Opinion

It was not so long ago that the whole idea of mental illness was something we kept locked away in a closet (or an institution).
I was having a shower this morning and suddenly the solution to a problem I had been wrestling with for a few days came to me. It was an “ah-ha” moment. 
One of the hot trends in psychology these days is the concept of “mindfulness.”
I am in the midst of another round of assessments for police wannabes. As usual, almost all the candidates are lovely young people, with much cleaner personal histories than mine, who appear virtuous (to the point of being nauseating), and who generally want to save the world.
A friend of mine is developing a course about critical thinking. If I had to guess, I’d say he was doing this because he is trying to figure out why otherwise rational people voted in a rather peculiar manner in the last American presidential election. I think his premise is that if we can just teach people to think critically, evaluate information and weigh consequences, then people will make rational decisions. He has a point — but making rational decisions is actually more complex than it appears on the surface.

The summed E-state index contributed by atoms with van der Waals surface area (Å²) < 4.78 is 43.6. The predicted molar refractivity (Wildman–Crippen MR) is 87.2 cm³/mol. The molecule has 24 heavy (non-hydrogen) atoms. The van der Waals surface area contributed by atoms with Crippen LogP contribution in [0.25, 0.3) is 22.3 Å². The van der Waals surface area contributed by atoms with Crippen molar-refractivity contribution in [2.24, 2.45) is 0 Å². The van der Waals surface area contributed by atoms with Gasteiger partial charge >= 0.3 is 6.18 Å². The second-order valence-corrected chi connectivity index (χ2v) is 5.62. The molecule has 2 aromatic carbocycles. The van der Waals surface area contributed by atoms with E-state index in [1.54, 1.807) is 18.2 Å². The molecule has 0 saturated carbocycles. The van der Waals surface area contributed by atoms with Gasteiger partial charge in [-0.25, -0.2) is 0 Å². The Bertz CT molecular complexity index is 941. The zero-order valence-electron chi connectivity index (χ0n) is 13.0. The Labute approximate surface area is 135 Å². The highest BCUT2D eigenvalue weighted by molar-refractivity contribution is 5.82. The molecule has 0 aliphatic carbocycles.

I was talking to some HR people the other day who were musing about the increased focus on employee well-being in recent years. Some reflected with a chuckle about the “good old days” when they thought everything would be peachy once they offered something like R2MR (Road to Mental Readiness) training to the masses.
Just because an arrestee wants to speak to a lawyer again does not mean they are entitled to do so.
Just because an officer does not follow an approved screening device (ASD) procedures manual does not necessarily mean he cannot rely on the accuracy of its results.
Saskatchewan’s highest court has ruled that s. 10(b) of the Charter does not impose an obligation on a police officer to ask a detainee whether they want to speak to a lawyer.
Asking an accused if he wished to say anything after he expressed a desire to speak to a lawyer breached s. 10(b) of the Charter and his subsequent statement was excluded as evidence. 
A driver who led police on a dangerous high-speed pursuit had his vehicle’s forfeiture upheld on appeal.